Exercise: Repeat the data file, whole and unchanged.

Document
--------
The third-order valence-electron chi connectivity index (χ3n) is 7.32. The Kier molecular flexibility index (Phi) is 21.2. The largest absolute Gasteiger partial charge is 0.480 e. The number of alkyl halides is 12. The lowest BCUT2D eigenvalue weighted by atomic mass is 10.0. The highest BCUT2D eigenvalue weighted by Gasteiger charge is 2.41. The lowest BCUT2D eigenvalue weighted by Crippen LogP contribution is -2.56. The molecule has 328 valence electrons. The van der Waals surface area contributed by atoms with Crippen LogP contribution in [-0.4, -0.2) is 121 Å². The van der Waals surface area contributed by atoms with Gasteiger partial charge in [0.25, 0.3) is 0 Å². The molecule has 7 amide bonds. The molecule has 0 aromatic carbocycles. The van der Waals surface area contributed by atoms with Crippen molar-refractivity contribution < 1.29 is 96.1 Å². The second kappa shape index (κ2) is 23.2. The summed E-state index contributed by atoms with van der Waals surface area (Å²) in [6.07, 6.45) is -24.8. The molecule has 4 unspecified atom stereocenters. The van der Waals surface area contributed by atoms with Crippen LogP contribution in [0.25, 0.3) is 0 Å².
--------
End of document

The third-order valence-electron chi connectivity index (χ3n) is 7.32. The Kier molecular flexibility index (Phi) is 21.2. The largest absolute Gasteiger partial charge is 0.480 e. The number of alkyl halides is 12. The lowest BCUT2D eigenvalue weighted by atomic mass is 10.0. The highest BCUT2D eigenvalue weighted by Gasteiger charge is 2.41. The lowest BCUT2D eigenvalue weighted by Crippen LogP contribution is -2.56. The molecule has 328 valence electrons. The van der Waals surface area contributed by atoms with Crippen LogP contribution in [-0.4, -0.2) is 121 Å². The van der Waals surface area contributed by atoms with Gasteiger partial charge in [0.25, 0.3) is 0 Å². The molecule has 7 amide bonds. The molecule has 0 aromatic carbocycles. The van der Waals surface area contributed by atoms with Crippen molar-refractivity contribution < 1.29 is 96.1 Å². The second kappa shape index (κ2) is 23.2. The summed E-state index contributed by atoms with van der Waals surface area (Å²) in [6.07, 6.45) is -24.8. The molecule has 4 unspecified atom stereocenters. The van der Waals surface area contributed by atoms with Crippen LogP contribution in [0.25, 0.3) is 0 Å².